Disruption, cost, building style, individual goals, responsibility and shared space are cited as the key sustainability challenges for the flexible office sector, in the latest research report from The Instant Group. But while there is still a lot of work to be done in the sector as the role of the workplace evolves, Instant says that flex operators have an exciting opportunity to lead the way. By creating innovative, low-carbon buildings, curating a clear engagement strategy with occupiers and landlords, and ensuring a low-carbon ambition is understood and adopted by everyone, flex operators can be the first to implement highly sustainable workplaces.
The research shows that when it comes to sustainability in the flexible work sector, collaboration between landlords, operators and occupiers is key. Sustainability is often shaped by landlords with ownership allowing greater control around the performance of the building. In the report, several operators reported seeing clients increasingly prioritising sustainability in their selection of spaces, driven by their own corporate net-zero ambitions showing that sustainability in the flexible workspace market is no longer a ‘nice-to-have’. The report also found that the buck doesn’t stop there, and that all parties in the real estate supply chain from building and construction to agency and transaction teams are integral in creating net-zero buildings.
As occupiers increasingly set net-zero goals and frameworks into 2030, momentum has been building in the UK flex sector for advanced sustainability programmes and targets. As many leases are signed for a minimum term of 10 years, the ambitions around energy use, such as investment in renewables, provision of energy data, commitments for suppliers, etc., need to be configured in the agreements signed today.
Large occupiers are adopting an increasing amount of flex space within their real estate portfolios and putting sustainability at the forefront of their decision making, for example, setting minimum sustainability standards for the spaces they occupy, including energy operational performance targets and provision of direct renewable energy supplies. Subsequently, the flexible workspace sector has a significant opportunity to support the adoption of sustainability in the operating models of all businesses.
Sam Pickering, Senior Director, Incendium, said: “Since the signing of the Paris Agreement in 2016, momentum has been building across all industries for businesses to focus on managing and reducing their climate-related risks and impacts. Operators to date have largely been driven by external investors and legislative requirements, but that’s all changing now. People increasingly want to live and work in a way that has minimal environmental impact, and to understand the impacts that are there.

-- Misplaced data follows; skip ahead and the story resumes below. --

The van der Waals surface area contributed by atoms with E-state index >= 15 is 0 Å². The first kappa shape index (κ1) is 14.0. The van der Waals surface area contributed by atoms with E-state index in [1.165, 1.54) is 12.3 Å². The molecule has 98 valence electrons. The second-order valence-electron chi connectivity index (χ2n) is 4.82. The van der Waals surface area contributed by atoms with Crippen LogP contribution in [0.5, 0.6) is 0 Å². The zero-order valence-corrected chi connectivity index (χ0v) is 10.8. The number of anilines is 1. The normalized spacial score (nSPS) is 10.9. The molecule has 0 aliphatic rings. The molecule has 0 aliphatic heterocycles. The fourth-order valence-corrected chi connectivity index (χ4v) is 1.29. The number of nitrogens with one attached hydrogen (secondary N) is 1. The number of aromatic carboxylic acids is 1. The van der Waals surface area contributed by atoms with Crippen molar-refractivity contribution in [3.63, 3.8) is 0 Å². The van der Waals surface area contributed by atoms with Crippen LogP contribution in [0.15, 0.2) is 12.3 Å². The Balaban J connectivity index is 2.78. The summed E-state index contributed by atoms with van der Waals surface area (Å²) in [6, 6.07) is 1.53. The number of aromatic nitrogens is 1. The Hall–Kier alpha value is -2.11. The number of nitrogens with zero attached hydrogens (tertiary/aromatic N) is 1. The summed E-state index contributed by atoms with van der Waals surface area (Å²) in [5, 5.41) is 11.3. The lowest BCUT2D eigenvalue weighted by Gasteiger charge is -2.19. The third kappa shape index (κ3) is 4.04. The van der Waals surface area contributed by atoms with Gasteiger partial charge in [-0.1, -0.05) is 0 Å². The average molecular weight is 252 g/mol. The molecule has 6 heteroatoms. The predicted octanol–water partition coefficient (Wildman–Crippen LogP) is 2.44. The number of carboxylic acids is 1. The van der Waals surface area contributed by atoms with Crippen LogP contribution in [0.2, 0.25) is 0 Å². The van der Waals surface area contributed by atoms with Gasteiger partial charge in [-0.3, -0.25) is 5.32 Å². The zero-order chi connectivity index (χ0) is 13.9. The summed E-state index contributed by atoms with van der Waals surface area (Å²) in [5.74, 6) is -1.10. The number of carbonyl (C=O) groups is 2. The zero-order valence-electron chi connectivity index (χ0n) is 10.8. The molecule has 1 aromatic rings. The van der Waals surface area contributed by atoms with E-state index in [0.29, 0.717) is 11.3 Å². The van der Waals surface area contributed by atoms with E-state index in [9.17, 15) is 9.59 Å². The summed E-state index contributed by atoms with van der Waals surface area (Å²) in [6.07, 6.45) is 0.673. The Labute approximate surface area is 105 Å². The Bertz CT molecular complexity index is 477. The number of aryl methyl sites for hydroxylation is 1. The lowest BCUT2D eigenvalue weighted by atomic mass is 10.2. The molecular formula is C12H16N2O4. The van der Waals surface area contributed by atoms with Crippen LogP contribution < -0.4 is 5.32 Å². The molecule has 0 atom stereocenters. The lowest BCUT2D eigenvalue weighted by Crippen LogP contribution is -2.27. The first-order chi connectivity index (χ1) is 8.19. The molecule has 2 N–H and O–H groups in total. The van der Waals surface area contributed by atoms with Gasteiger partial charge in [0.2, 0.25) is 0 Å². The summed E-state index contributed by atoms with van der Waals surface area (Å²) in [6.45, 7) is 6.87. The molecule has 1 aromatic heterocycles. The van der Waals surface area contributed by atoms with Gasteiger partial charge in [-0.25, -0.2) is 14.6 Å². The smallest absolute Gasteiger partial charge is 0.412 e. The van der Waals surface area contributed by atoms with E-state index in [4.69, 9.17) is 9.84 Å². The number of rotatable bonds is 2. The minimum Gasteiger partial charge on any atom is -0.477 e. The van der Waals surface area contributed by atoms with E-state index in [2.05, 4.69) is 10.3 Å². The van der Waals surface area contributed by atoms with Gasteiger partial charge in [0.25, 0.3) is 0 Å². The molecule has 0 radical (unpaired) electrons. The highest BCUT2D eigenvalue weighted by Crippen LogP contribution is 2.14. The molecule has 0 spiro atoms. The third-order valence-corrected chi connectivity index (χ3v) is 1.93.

“At the heart of the discussion around sustainability, is the real everyday experience of working in a building – how it looks, how it feels and how it is understood as a space to spend time in. Physical workplaces are key in creating a culture of sustainability for businesses, and operators can aid corporates in achieving this and increasing visibility of their net-zero ambitions for their employees.
“We are seeing progress and making steps in the right direction but more needs to be done. Operators must develop a business model based around the ethos of curating a positive workplace experience, based on collaboration, wellbeing and creating an office environment where people want to be, all with sustainability at the heart. This is just the start of the journey, but with the right drive and innovation, the flex sector can really show the office industry how it can be done.”
Legislation will drive sustainable technology for operators
The UK’s Taskforce for Climate-Related Financial Disclosures (TCFD) initiative has put the wheels in rapid motion for mandatory disclosures on sustainability performance. This all requires sophisticated data management systems and supporting technology. Medium to large occupiers, and increasingly small businesses too, account for their own emissions associated with their business operations.
But emissions associated with their occupation of flex space is often estimated or excluded currently, either because of a lack of data available from operators and/or where emissions are estimated to constitute a small proportion of their overall emissions. As this proportion increases, and disclosure expectations increase, the operators who can provide an accurate view of the environmental impact of a business occupying space in their building will become more and more attractive.
Sam, continued: “Operators are at different stages of evolution, but there is an increasing demand for detailed disclosure on sustainability credentials before occupiers take space, as well as during operation. In flexible office buildings, a large component of this will be developing ways to understand the sustainability performance of heating and cooling systems, lighting systems, granular waste disposal amounts by type and water usage.
“Operators will then be able to give a more accurate picture to occupiers, potential customers and investors as to how the building is being managed and how they are able to work with their occupiers as a collective group to see co-benefits of sustainable operations. Data is, and will increasingly be, critical to complying with legislation as a minimum with sustainability data critical to a company’s financial health and risk management.”